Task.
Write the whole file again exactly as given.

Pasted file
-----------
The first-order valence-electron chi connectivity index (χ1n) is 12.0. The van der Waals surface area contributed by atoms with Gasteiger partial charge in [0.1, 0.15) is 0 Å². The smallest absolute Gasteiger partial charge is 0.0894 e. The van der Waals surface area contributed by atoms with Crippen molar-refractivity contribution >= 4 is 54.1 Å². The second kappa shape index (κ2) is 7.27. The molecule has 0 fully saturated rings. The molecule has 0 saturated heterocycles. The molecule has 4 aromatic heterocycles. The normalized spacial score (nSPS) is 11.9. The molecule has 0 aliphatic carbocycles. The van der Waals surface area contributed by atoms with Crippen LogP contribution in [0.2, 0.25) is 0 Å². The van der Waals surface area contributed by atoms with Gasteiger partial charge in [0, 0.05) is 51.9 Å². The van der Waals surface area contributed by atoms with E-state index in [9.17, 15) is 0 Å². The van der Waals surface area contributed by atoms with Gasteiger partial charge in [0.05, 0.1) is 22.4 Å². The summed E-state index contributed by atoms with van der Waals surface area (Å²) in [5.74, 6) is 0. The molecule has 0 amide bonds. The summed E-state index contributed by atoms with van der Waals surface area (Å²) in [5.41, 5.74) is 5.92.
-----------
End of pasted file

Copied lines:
The first-order valence-electron chi connectivity index (χ1n) is 12.0. The van der Waals surface area contributed by atoms with Gasteiger partial charge in [0.1, 0.15) is 0 Å². The smallest absolute Gasteiger partial charge is 0.0894 e. The van der Waals surface area contributed by atoms with Crippen molar-refractivity contribution >= 4 is 54.1 Å². The second kappa shape index (κ2) is 7.27. The molecule has 0 fully saturated rings. The molecule has 0 saturated heterocycles. The molecule has 4 aromatic heterocycles. The normalized spacial score (nSPS) is 11.9. The molecule has 0 aliphatic carbocycles. The van der Waals surface area contributed by atoms with Crippen LogP contribution in [0.2, 0.25) is 0 Å². The van der Waals surface area contributed by atoms with Gasteiger partial charge in [0, 0.05) is 51.9 Å². The van der Waals surface area contributed by atoms with E-state index in [9.17, 15) is 0 Å². The van der Waals surface area contributed by atoms with Gasteiger partial charge in [0.05, 0.1) is 22.4 Å². The summed E-state index contributed by atoms with van der Waals surface area (Å²) in [5.74, 6) is 0. The molecule has 0 amide bonds. The summed E-state index contributed by atoms with van der Waals surface area (Å²) in [5.41, 5.74) is 5.92.